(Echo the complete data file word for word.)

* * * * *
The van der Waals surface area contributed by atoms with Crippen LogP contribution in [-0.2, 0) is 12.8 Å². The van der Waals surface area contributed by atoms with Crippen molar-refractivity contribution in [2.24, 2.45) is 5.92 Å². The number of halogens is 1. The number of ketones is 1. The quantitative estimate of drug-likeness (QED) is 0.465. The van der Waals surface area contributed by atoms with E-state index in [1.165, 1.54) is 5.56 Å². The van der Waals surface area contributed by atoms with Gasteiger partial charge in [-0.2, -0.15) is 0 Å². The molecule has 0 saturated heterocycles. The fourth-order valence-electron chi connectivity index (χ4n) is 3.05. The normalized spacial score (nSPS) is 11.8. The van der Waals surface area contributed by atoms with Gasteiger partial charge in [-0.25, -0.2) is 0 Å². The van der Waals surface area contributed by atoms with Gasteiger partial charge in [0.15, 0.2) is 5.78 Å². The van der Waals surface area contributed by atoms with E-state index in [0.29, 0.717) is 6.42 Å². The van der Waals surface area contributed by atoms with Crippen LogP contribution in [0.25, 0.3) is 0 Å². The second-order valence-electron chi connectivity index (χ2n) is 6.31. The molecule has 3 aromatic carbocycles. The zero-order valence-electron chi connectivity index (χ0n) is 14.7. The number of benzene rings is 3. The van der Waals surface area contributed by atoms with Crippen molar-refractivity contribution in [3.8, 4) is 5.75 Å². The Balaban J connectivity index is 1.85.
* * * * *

The van der Waals surface area contributed by atoms with Crippen LogP contribution in [-0.2, 0) is 12.8 Å². The van der Waals surface area contributed by atoms with Crippen molar-refractivity contribution in [2.24, 2.45) is 5.92 Å². The number of halogens is 1. The number of ketones is 1. The quantitative estimate of drug-likeness (QED) is 0.465. The van der Waals surface area contributed by atoms with E-state index in [1.165, 1.54) is 5.56 Å². The van der Waals surface area contributed by atoms with Gasteiger partial charge in [-0.2, -0.15) is 0 Å². The molecule has 0 saturated heterocycles. The fourth-order valence-electron chi connectivity index (χ4n) is 3.05. The normalized spacial score (nSPS) is 11.8. The van der Waals surface area contributed by atoms with Gasteiger partial charge in [-0.25, -0.2) is 0 Å². The van der Waals surface area contributed by atoms with Gasteiger partial charge in [0.15, 0.2) is 5.78 Å². The van der Waals surface area contributed by atoms with E-state index in [0.29, 0.717) is 6.42 Å². The van der Waals surface area contributed by atoms with Crippen LogP contribution in [0.25, 0.3) is 0 Å². The second-order valence-electron chi connectivity index (χ2n) is 6.31. The molecule has 3 aromatic carbocycles. The zero-order valence-electron chi connectivity index (χ0n) is 14.7. The number of benzene rings is 3. The van der Waals surface area contributed by atoms with Crippen molar-refractivity contribution in [3.8, 4) is 5.75 Å². The Balaban J connectivity index is 1.85.